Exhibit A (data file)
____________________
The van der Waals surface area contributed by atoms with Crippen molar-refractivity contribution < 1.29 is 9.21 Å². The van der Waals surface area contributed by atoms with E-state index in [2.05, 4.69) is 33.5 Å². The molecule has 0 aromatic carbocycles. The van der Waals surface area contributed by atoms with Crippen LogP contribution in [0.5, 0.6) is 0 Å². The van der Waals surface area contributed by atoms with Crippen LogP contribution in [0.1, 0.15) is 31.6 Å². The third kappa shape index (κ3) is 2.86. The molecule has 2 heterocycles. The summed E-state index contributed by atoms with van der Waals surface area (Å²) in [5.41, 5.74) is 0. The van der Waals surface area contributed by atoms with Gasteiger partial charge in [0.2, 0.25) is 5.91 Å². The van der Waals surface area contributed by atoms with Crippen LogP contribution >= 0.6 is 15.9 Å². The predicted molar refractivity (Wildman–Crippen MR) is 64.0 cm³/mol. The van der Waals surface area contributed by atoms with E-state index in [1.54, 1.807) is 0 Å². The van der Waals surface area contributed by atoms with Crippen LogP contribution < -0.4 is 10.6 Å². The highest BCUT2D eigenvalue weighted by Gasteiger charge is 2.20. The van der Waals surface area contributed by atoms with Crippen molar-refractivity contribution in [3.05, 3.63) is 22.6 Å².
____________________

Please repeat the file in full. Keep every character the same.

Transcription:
The van der Waals surface area contributed by atoms with Crippen molar-refractivity contribution < 1.29 is 9.21 Å². The van der Waals surface area contributed by atoms with E-state index in [2.05, 4.69) is 33.5 Å². The molecule has 0 aromatic carbocycles. The van der Waals surface area contributed by atoms with Crippen LogP contribution in [0.5, 0.6) is 0 Å². The van der Waals surface area contributed by atoms with Crippen LogP contribution in [0.1, 0.15) is 31.6 Å². The third kappa shape index (κ3) is 2.86. The molecule has 2 heterocycles. The summed E-state index contributed by atoms with van der Waals surface area (Å²) in [5.41, 5.74) is 0. The van der Waals surface area contributed by atoms with Gasteiger partial charge in [0.2, 0.25) is 5.91 Å². The van der Waals surface area contributed by atoms with Crippen LogP contribution >= 0.6 is 15.9 Å². The predicted molar refractivity (Wildman–Crippen MR) is 64.0 cm³/mol. The van der Waals surface area contributed by atoms with E-state index in [1.54, 1.807) is 0 Å². The van der Waals surface area contributed by atoms with Crippen LogP contribution < -0.4 is 10.6 Å². The highest BCUT2D eigenvalue weighted by Gasteiger charge is 2.20. The van der Waals surface area contributed by atoms with Crippen molar-refractivity contribution in [3.05, 3.63) is 22.6 Å².